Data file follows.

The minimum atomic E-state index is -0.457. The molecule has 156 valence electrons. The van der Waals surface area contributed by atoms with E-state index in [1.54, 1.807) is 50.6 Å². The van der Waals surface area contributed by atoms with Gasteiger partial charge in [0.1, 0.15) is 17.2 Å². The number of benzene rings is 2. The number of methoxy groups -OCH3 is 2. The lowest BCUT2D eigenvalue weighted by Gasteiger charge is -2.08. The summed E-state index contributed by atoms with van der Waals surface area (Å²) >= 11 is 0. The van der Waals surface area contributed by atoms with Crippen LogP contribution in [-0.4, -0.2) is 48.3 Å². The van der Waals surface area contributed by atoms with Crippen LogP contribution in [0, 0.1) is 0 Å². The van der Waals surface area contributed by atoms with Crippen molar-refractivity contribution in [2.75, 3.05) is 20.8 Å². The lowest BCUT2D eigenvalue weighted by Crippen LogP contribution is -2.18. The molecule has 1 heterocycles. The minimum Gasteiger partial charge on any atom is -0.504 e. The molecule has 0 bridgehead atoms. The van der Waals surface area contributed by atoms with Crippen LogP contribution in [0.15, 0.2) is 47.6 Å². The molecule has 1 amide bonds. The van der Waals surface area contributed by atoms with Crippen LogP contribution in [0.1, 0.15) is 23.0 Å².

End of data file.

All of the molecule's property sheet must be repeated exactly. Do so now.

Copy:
The minimum atomic E-state index is -0.457. The molecule has 156 valence electrons. The van der Waals surface area contributed by atoms with E-state index in [1.54, 1.807) is 50.6 Å². The van der Waals surface area contributed by atoms with Gasteiger partial charge in [0.1, 0.15) is 17.2 Å². The number of benzene rings is 2. The number of methoxy groups -OCH3 is 2. The lowest BCUT2D eigenvalue weighted by Gasteiger charge is -2.08. The summed E-state index contributed by atoms with van der Waals surface area (Å²) >= 11 is 0. The van der Waals surface area contributed by atoms with Crippen LogP contribution in [-0.4, -0.2) is 48.3 Å². The van der Waals surface area contributed by atoms with Crippen LogP contribution in [0, 0.1) is 0 Å². The van der Waals surface area contributed by atoms with Crippen molar-refractivity contribution in [2.75, 3.05) is 20.8 Å². The lowest BCUT2D eigenvalue weighted by Crippen LogP contribution is -2.18. The molecule has 1 heterocycles. The minimum Gasteiger partial charge on any atom is -0.504 e. The molecule has 0 bridgehead atoms. The van der Waals surface area contributed by atoms with Crippen LogP contribution in [0.15, 0.2) is 47.6 Å². The molecule has 1 amide bonds. The van der Waals surface area contributed by atoms with Crippen LogP contribution in [0.1, 0.15) is 23.0 Å².